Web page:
But for me there was a moment of pure joy one morning when an absolutely awesome colleague I worked with at the time said to me something like: "There's a problem with this invoice, I traced it down to this table in the database which has errors in these columns. I've written a SQL statement to correct, or should it be done at the model level?". Not only had he found and analyzed the problem, he was offering to fix it.
Praise the gods. To do similar in Plone, he would have had to learn Python, read up on all the classes. Write a script to get those objects from the ZODB and examine them. Not a small undertaking by any means.
What was going on
The tools for the ZODB just weren't there and it wasn't transparent enough. If there was a good object browser for the ZODB (and yes a few simple projects showed up that tried to do that) that did all the work and exposed things that would really help. But setting up and configuring such a tool is hard and I never saw one that allowed you to do large scale changes.
I also got the following comment, on an unrelated post:
Not directly related, but I'm curious why you don't use Rhino Queues? The tooling with msmq?
Tooling are incredibly important! In fact, it is the tooling that can make or break a system. Rhino Queues is a really nice queuing system, it offer several benefits over MSMQ, but it has no tooling support, and as such, it has a huge disadvantage in comparison to MSMQ (or other Queuing technologies).
With databases, this is even more important. I can (usually) live without having direct access to queued messages, but for databases and data stores, having the ability to access the data in an easy manner is mandatory. Some data is unimportant (I couldn’t care less what the values are in user #12094’s session are), but for the most part, you really want the ability to read that data and look at it in a human readable fashion.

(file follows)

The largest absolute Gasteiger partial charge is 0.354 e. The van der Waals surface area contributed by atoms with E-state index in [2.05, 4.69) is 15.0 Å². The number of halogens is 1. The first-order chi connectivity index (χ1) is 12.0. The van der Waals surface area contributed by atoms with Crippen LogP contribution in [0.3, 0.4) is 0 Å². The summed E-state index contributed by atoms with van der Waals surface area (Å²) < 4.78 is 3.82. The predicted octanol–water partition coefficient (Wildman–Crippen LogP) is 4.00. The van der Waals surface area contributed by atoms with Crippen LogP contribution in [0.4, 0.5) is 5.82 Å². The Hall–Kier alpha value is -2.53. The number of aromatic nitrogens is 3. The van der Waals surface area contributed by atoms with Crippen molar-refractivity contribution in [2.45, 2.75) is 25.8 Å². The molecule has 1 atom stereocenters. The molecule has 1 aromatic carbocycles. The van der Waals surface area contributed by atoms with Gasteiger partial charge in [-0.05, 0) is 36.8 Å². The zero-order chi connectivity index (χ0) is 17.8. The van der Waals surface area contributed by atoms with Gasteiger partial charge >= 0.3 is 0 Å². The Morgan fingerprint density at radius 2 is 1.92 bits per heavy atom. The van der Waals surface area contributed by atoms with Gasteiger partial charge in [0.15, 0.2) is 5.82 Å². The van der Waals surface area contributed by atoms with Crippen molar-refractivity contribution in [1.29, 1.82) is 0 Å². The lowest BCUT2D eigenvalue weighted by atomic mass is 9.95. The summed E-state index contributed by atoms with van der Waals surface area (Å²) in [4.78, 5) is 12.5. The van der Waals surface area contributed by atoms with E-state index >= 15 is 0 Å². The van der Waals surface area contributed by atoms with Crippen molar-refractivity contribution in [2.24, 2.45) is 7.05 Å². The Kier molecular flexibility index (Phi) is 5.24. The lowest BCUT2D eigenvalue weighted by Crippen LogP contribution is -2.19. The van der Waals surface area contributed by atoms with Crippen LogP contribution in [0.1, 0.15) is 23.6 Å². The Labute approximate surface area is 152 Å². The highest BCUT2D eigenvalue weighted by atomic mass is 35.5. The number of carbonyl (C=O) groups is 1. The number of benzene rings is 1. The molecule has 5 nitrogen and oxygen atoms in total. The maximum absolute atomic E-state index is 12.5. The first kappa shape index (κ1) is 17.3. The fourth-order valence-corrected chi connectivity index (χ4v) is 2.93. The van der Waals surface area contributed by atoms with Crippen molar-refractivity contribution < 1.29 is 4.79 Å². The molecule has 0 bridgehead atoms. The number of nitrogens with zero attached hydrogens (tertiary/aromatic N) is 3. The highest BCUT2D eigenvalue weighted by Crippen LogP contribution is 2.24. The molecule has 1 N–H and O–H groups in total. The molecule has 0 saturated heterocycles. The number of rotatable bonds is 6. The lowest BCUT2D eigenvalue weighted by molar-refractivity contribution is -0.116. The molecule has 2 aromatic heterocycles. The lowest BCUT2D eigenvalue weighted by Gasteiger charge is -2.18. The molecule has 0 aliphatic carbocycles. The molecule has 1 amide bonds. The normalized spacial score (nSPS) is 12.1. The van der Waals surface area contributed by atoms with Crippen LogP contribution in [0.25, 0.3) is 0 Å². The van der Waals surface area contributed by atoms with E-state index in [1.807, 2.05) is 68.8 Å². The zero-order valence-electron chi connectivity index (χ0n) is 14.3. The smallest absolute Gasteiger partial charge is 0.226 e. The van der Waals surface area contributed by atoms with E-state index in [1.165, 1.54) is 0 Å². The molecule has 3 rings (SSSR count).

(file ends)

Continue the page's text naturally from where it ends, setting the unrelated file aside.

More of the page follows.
The problems that Andy run into with ZODB are related more to the fact that ZODB didn’t have any good tooling and that the ZODB storage format was tied directly to Python’s pickle.
With Raven, I flat out refuse to release it publically until we have a good tooling story. Raven comes with its own internal UI (accessible via any web browser), which allows you to define indexes, view/create/edit the documents, browse the database, etc.
I consider such abilities crucial, because without those, a database is basically a black hole, which requires special tooling to work with. By providing such tooling out of the box, you reduce the barrier to entry by a huge margin.
This image was sent to me by a lot of people:
This is funny, and true. There is another layer here, you don’t query a key/value store, that is like asking how to feed a car, because you are used to riding horses. If you need to perform queries on a key/value store, you are using the wrong tool, or perhaps you are trying to solve the problem in a non idiomatic way.
More posts in "re" series:
- (10 Oct 2017) Entity Framework Core performance tuning–Part III
- (09 Oct 2017) Different I/O Access Methods for Linux
- (06 Oct 2017) Entity Framework Core performance tuning–Part II
- (04 Oct 2017) Entity Framework Core performance tuning–part I
- (26 Apr 2017) Writing a Time Series Database from Scratch
- (28 Jul 2016) Why Uber Engineering Switched from Postgres to MySQL
- (15 Jun 2016) Why you can't be a good .NET developer
- (12 Nov 2013) Why You Should Never Use MongoDB
- (21 Aug 2013) How memory mapped files, filesystems and cloud storage works
- (15 Apr 2012) Kiip’s MongoDB’s experience
- (18 Oct 2010) Diverse.NET
- (10 Apr 2010) NoSQL, meh
- (30 Sep 2009) Are you smart enough to do without TDD
- (17 Aug 2008) MVC Storefront Part 19
- (24 Mar 2008) How to create fully encapsulated Domain Models
- (21 Feb 2008) Versioning Issues With Abstract Base Classes and Interfaces
- (18 Aug 2007) Saving to Blob
- (27 Jul 2007) SSIS - 15 Faults Rebuttal
- (29 May 2007) The OR/M Smackdown
- (06 Mar 2007) IoC and Average Programmers
- (19 Sep 2005) DLinq Mapping